Constitution of 1865

In October 1865, delegates convened to reestablish Florida as part of the United States by revoking the state’s Ordinance of Secession and passing a new state constitution. The state remained under martial law, however, and Congress refused to seat legislators from the former Confederate states until more stringent requirements were met. Florida ultimately scrapped the Constitution of 1865 in favor of a new version created in 1868.

Constitution of 1865



Amendments and Revisions of the Constitution.

Section 1. No part of this Constitution shall be altered except by a Convention duly elected.

Section 2. No Convention of the people shall be called unless by the concurrence of two-thirds of all the members of each House of the General Assembly, made known by the passing of a bill, which shall be read three times on three several days in each House.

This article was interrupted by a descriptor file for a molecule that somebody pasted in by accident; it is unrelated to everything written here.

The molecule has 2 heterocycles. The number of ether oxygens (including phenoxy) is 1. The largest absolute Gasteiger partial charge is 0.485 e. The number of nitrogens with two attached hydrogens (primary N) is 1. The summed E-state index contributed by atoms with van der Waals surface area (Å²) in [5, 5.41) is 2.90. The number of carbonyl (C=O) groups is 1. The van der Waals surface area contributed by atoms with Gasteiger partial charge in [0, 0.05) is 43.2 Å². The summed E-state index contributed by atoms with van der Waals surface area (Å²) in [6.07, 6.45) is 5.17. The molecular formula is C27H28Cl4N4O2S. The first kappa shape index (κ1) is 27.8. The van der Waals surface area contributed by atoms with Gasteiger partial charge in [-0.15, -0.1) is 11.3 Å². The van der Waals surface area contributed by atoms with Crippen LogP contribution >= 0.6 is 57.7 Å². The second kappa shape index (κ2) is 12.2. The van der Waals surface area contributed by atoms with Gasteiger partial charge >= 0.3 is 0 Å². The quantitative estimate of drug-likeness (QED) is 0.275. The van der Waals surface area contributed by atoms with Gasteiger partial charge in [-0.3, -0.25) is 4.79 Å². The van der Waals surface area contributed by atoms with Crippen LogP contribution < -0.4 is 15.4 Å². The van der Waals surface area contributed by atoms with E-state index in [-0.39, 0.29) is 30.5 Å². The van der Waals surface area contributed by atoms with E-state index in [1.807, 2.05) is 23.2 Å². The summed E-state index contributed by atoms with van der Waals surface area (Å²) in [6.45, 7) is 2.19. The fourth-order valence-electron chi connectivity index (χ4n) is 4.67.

Section 3. Whenever a Convention shall be called, proclamation of an election for Delegates shall be made by the Governor at least thirty days before the day of election. Every County and Senatorial District shall be entitled to as many Delegates as it has representatives in the General Assembly. The same qualifications shall be required in Delegates, and in Electors, that are required in members of the General Assembly, and voters for the same respectively, and the elections for Delegates to a Convention, and the returns of such election, shall be held and made in the manner prescribed by law for regulating elections for members of the General Assembly, but the Convention shall judge of the qualifications of its members.